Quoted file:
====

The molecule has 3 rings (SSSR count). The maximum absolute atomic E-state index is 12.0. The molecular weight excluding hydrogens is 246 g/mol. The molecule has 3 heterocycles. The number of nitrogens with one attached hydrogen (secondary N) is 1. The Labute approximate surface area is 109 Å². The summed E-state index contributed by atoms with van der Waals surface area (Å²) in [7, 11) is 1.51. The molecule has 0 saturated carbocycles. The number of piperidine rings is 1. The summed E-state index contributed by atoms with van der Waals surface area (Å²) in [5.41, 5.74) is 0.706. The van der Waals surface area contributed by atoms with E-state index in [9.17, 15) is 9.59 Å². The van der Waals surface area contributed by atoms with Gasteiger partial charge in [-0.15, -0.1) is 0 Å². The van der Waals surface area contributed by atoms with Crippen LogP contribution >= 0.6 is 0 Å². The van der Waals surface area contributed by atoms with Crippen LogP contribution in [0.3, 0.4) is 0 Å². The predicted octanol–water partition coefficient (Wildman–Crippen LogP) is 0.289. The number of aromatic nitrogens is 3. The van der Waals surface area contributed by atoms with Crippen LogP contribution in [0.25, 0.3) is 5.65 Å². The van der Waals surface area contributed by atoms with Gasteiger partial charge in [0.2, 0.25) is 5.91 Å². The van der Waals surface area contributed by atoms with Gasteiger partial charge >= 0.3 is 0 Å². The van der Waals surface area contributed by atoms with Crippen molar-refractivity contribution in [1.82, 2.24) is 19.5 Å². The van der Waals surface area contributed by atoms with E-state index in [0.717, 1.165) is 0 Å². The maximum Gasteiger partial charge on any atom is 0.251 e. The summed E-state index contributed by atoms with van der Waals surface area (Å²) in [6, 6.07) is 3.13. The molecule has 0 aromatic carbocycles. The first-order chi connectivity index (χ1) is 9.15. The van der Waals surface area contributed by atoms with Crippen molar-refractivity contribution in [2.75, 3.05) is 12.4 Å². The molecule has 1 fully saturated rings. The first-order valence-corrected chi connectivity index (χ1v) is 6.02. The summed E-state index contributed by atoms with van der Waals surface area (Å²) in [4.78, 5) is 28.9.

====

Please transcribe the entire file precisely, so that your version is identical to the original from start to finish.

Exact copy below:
The molecule has 3 rings (SSSR count). The maximum absolute atomic E-state index is 12.0. The molecular weight excluding hydrogens is 246 g/mol. The molecule has 3 heterocycles. The number of nitrogens with one attached hydrogen (secondary N) is 1. The Labute approximate surface area is 109 Å². The summed E-state index contributed by atoms with van der Waals surface area (Å²) in [7, 11) is 1.51. The molecule has 0 saturated carbocycles. The number of piperidine rings is 1. The summed E-state index contributed by atoms with van der Waals surface area (Å²) in [5.41, 5.74) is 0.706. The van der Waals surface area contributed by atoms with E-state index in [9.17, 15) is 9.59 Å². The van der Waals surface area contributed by atoms with Gasteiger partial charge in [-0.15, -0.1) is 0 Å². The van der Waals surface area contributed by atoms with Crippen LogP contribution >= 0.6 is 0 Å². The van der Waals surface area contributed by atoms with Crippen LogP contribution in [0.3, 0.4) is 0 Å². The predicted octanol–water partition coefficient (Wildman–Crippen LogP) is 0.289. The number of aromatic nitrogens is 3. The van der Waals surface area contributed by atoms with Crippen LogP contribution in [0.25, 0.3) is 5.65 Å². The van der Waals surface area contributed by atoms with Gasteiger partial charge in [0.2, 0.25) is 5.91 Å². The van der Waals surface area contributed by atoms with Gasteiger partial charge >= 0.3 is 0 Å². The van der Waals surface area contributed by atoms with Crippen molar-refractivity contribution in [1.82, 2.24) is 19.5 Å². The van der Waals surface area contributed by atoms with E-state index in [0.717, 1.165) is 0 Å². The maximum Gasteiger partial charge on any atom is 0.251 e. The summed E-state index contributed by atoms with van der Waals surface area (Å²) in [6, 6.07) is 3.13. The molecule has 0 aromatic carbocycles. The first-order chi connectivity index (χ1) is 9.15. The van der Waals surface area contributed by atoms with Crippen molar-refractivity contribution in [2.75, 3.05) is 12.4 Å². The molecule has 1 fully saturated rings. The first-order valence-corrected chi connectivity index (χ1v) is 6.02. The summed E-state index contributed by atoms with van der Waals surface area (Å²) in [4.78, 5) is 28.9.